Warenburg
Names
Privalnaja, Privalnaya, Priwalnoje, Privalnoye, Privolnoye, Warenburg
Location
50º56' N 46º05' E
History
      Warenburg was founded as a Lutheran colony on 12 May 1767 by LeRoy & Pictet with colonists from Darmstadt, Brandenburg, Prussia, Württemberg, and Holstein.
      In 1770, Warenburg was looted during the Pugachev raids on the area.
      In 1876, immigration to North American began with the departure of 17 people.
      A Congress of representatives from the colonies on the Wiesenseite was held in Warenburg 24-27 February 1918. From 4-8 January 1919, there was an anti-Bolshevik uprising held in Warenburg against the government's requisitioning of food.
Church
      The Warenburg parish was founded in 1770. Between 1905-1907, a new church building was constructed of brick by architects and artisans from Germany and Latvia. It was built in the Kontor Style, originally painted completely white on the exterior, and is said to have seated 1,200 worshipers. The interior was painted white and blue. Above the altar in gilded letters was written "Ehre Gott in der Hohe" ("Glory to God in the Highest"). A balcony held a magnificent organ, and three crystal chandeliers hung from the dome above the sanctuary. The church was heated by three cast-iron furnaces. Around the church was a park.
      After the closure of the church in 1932, the building was used as a community entertainment center. The gilded praise to God was replaced by a red-lettered "Die Buhne ist der Spiegel des Lebens" ("The Stage Mirrors Life"). The furnaces broke and were removed. In 1939, the building was abandoned. In 1943, the building was used as a prison workshop and the prisoners worked on tractors beneath the dome.
Pastors
      The congregation in Warenburg was served by the following pastors:
"Miller" School
      The descendants of Heinrich Müller who had settled in Warenburg from near Darmstadt in Hesse became prominent merchants among the Volga German colonies. Over time, some branches of this family set up businesses in other parts of Russia as well. The community was in need of a school building, and in 1909 the ancestral home of the Müller family was acquired to serve this purpose. To this day, this building still functions as a school and is known as the Miller School.
Population
Population Table
Year
Households
Population
Total
Male
Female
1767
543
1769
149
524
290
234
1773
145
579
327
252
1788
101
521
261
260
1798
122
672
344
328
1816
143
956
492
464
1834
220
1,766
867
899
1850
269
2,836
1,411
1,425
1857
303
2,377
1,685
1,692
1859
320
3,491
1,752
1,739
1883
5,146
1889
5,608
1894
1897
5,279*
2,611
2,668
1904
8,074
1910
784
8,340
4,167
4,173
1912
8,312
1920
1,017**
6,697
1922
4,848
1923
4,638
1926***
860
4,898
2,322
2,576
1931
5,217****
*Of whom 5,216 were German.
**Of which 1,005 households were German.
***Of whom 4,795 (2,269 male & 2,526 female) were German living in 841 households.
****Of whom 5,170 were German.
Sources:
- Amburger, Erik. Die Pastoren der evangelischen Kirchen Rußlands (Lüneburg, Germany: Institut Nordostdeutsches Kulturwerk, 1998): 141.
- Beratz, Gottieb. The German colonies on the Lower Volga, their origin and early development: a memorial for the 150th anniversary of the arrival of the first German settlers on the Volga, 29 June 1764. Translated by Adam Giesinger (Lincoln, NE: American Historical Society of Germans from Russia, 1991): 353.
- Diesendorf, V.F. Die Deutschen Russlands : Siedlungen und Siedlungsgebiete : Lexicon. Moscow, 2006.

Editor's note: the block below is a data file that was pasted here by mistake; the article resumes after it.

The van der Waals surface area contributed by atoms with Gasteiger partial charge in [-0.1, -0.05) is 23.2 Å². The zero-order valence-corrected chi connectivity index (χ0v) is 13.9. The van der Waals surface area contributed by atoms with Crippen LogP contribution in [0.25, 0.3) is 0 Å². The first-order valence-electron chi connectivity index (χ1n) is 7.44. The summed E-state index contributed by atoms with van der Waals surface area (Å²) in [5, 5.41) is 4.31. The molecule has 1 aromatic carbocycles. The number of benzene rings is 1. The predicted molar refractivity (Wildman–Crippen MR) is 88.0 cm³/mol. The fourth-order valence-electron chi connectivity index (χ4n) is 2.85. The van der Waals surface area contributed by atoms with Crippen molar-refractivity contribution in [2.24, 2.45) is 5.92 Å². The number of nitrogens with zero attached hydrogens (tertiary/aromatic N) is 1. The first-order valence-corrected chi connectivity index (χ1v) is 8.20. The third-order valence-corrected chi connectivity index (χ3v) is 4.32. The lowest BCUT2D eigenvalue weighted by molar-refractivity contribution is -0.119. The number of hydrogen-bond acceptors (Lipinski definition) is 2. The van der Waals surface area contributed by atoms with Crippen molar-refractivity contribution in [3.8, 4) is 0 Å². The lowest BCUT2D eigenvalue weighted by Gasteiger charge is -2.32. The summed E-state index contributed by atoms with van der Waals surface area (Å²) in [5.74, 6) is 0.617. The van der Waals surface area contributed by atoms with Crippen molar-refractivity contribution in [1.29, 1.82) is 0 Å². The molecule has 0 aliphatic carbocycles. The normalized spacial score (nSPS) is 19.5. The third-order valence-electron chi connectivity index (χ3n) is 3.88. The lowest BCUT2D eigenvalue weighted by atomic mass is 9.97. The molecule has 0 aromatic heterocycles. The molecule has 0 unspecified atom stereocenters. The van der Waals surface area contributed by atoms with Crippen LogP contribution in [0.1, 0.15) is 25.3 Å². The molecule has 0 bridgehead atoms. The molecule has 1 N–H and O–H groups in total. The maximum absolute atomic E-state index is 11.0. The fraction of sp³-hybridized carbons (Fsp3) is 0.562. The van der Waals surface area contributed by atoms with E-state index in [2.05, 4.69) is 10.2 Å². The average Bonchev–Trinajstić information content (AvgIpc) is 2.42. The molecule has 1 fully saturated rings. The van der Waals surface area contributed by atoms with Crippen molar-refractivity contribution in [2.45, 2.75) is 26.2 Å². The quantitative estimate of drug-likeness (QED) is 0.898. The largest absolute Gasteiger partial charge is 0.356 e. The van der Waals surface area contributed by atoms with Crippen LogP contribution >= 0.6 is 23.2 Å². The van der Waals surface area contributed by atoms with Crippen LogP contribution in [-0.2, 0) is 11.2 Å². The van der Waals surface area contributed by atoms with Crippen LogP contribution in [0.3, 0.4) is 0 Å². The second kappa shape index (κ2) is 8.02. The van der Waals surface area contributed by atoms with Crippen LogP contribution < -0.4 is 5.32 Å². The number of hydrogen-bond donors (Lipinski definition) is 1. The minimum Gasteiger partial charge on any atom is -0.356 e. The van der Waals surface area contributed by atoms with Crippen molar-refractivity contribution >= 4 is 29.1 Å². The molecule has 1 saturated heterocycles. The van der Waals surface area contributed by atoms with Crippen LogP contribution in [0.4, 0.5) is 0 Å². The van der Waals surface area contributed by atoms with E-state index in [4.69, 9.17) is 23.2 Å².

- Dietz, Jacob E. History of the Volga German Colonists. Lincoln, NE: American Historical Society of Germans from Russia, 2005.
- Klaus, A.A. Our Colonies. Saint Petersburg, Russia, 1869.
- List of the Populated Places of the Samara Province. Samara, Russia, 1910.
- Orlov, Gregorii. Report of Conditions of Settlements on the Volga to Catherine II, 14 February 1769.
- Pallas, P.S. Reise durch verschiedene Provinzen des Russischen Reichs. Theil 3,2, Reise aus Sibirien zurueck an die Wolga im 1773sten Jahr (St. Petersburg: Kaiserl. Academie der Wissenschaften, 1776): 609.
- Pleve, Igor R. The German Colonies on the Volga: The Second Half of the Eighteenth Century, translated by Richard Rye (Lincoln, NE: American Historical Society of Germans from Russia, 2001): 319.
- Preliminary Results of the Soviet Census of 1926 on the Volga German Autonomous Soviet Socialist Republic (Pokrovsk, 1927): 28-83.
- Schnurr, Joseph. Die Kirchen und das religiöse Leben der Russlanddeutschen – Evangelischer Teil (Stuttgart: AER Verlag Landsmannschaft der Deutschen aus Rußland, 1978): 196.
- "Settlements in the 1897 Census." Journal of the American Historical Society of Germans from Russia (Winter, 1990): 17.
Resources
External Links
Warenburg (wolgadeutsche.net) - in Russian
Last updated 23 April 2014.
Map showing Warenburg (1935).


Warenburg Lutheran Church
Source: Heimatbuch der Deutschen aus Rußland, 1972.


Interior of
Warenburg Lutheran Church
Source: Steve Schreiber.


Warenburg Lutheran Church (1957)
Source: Heimatbuch der Deutschen aus Rußland, 1996.


Warenburg street scene showing Lutheran Church at the end.
[This photo is often mis-identified
as showing Orlovskaya.]
Source: Heimatbuch der Deutschen aus Rußland, 1972.


Warenburg Lutheran Church (2005)
Photo courtesy of David Karber.


Warenburg Lutheran Church (2006)
Source: Alexander Bashkatov.


Warenburg Lutheran Church interior (2006)
Source: Alexander Bashkatov.


Warenburg Church Steeple (2005)
Photo courtesy of David Karber.

Warenburg School and Bell Tower

Miller School in Warenburg (1930s). Source: Alexandra Schmall.

Miller School in Warenburg (2006). Source: Steve Schreiber.

Miller School in Warenburg (2006). Source: Steve Schreiber.

Warenburg House